A complete Brucie bonus to start off the year was the unexpected announcement that Howard Brenton’s new play Drawing the Line – a sell-out success at the Hampstead – would have its final performance live-streamed on t’internet. I hadn’t booked for the show as something had to give over Christmas and New Year and so the chance to catch up with it for free, albeit on the screen of my laptop, was one I was glad to take.
The play is set in the final days of the empire, as the British are beating a hasty retreat from the subcontinent but are determined to partition the land, and its diverse people, into India and Pakistan. The job of, quite literally, drawing the line falls to archetypal Englishman and judge Cyril Radcliffe who is shipped off to somewhere he has never been before, to accomplish what turns out to be a fiendishly complex assignment. Continue reading “Review: Drawing the Line, Hampstead via livestreaming”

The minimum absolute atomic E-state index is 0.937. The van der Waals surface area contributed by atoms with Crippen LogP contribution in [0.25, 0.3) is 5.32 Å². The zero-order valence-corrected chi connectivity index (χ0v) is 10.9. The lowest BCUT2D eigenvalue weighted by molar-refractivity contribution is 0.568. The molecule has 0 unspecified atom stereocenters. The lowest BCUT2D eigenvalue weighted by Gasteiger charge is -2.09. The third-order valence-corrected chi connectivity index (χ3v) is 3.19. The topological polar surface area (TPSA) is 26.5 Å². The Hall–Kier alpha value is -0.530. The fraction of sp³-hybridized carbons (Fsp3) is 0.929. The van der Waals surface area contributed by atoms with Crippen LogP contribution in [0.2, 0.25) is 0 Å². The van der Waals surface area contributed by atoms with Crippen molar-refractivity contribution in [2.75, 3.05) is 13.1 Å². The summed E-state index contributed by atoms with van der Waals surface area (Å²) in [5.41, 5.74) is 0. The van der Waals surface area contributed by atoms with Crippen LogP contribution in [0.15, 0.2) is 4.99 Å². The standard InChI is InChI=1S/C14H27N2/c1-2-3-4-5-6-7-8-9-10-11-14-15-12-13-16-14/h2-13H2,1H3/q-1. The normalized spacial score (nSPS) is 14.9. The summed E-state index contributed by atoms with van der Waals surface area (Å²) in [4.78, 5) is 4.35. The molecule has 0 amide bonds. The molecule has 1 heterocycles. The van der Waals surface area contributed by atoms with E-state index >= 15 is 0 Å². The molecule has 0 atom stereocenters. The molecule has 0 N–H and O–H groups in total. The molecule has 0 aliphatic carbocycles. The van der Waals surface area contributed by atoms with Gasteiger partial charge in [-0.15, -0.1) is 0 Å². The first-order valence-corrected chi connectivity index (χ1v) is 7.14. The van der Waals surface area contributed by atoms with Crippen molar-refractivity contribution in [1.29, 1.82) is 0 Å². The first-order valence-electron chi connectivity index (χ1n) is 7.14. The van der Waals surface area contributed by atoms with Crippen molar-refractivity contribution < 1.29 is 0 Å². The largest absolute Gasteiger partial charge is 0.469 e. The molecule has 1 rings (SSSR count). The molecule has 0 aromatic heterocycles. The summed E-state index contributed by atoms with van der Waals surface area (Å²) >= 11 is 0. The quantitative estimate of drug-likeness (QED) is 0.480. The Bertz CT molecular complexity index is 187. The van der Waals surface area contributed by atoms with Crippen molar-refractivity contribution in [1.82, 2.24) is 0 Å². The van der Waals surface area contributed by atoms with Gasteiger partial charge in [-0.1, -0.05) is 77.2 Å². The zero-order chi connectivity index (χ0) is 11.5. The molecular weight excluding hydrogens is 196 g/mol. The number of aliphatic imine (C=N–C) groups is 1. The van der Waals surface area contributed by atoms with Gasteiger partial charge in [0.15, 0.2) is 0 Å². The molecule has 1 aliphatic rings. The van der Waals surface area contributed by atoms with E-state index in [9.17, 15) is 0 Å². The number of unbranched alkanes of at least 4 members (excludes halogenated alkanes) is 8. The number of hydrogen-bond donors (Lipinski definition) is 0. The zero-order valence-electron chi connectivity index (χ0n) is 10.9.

“I’m Victor Maynard, I’m 54 years old and I work as a professional killer”
Wild Target was a 2010 Brit-flick, adapted by Lucinda Coxon from the French film Cible Émouvante and directed by Jonathan Lynn, that made little real impact despite a rather fabulous cast. Bill Nighy plays Victor Maynard, a middle-aged man who has followed in the footsteps of his father as an assassin, but has no personal or social life to speak of, just regular visits to his mother, Eileen Atkins in fierce form. But when a job goes wrong, he finds himself trying to defend the very person he’s meant to kill, Emily Blunt’s con-artist Rose with the help of a young would-be apprentice in the shape of Rupert Grint’s Tony.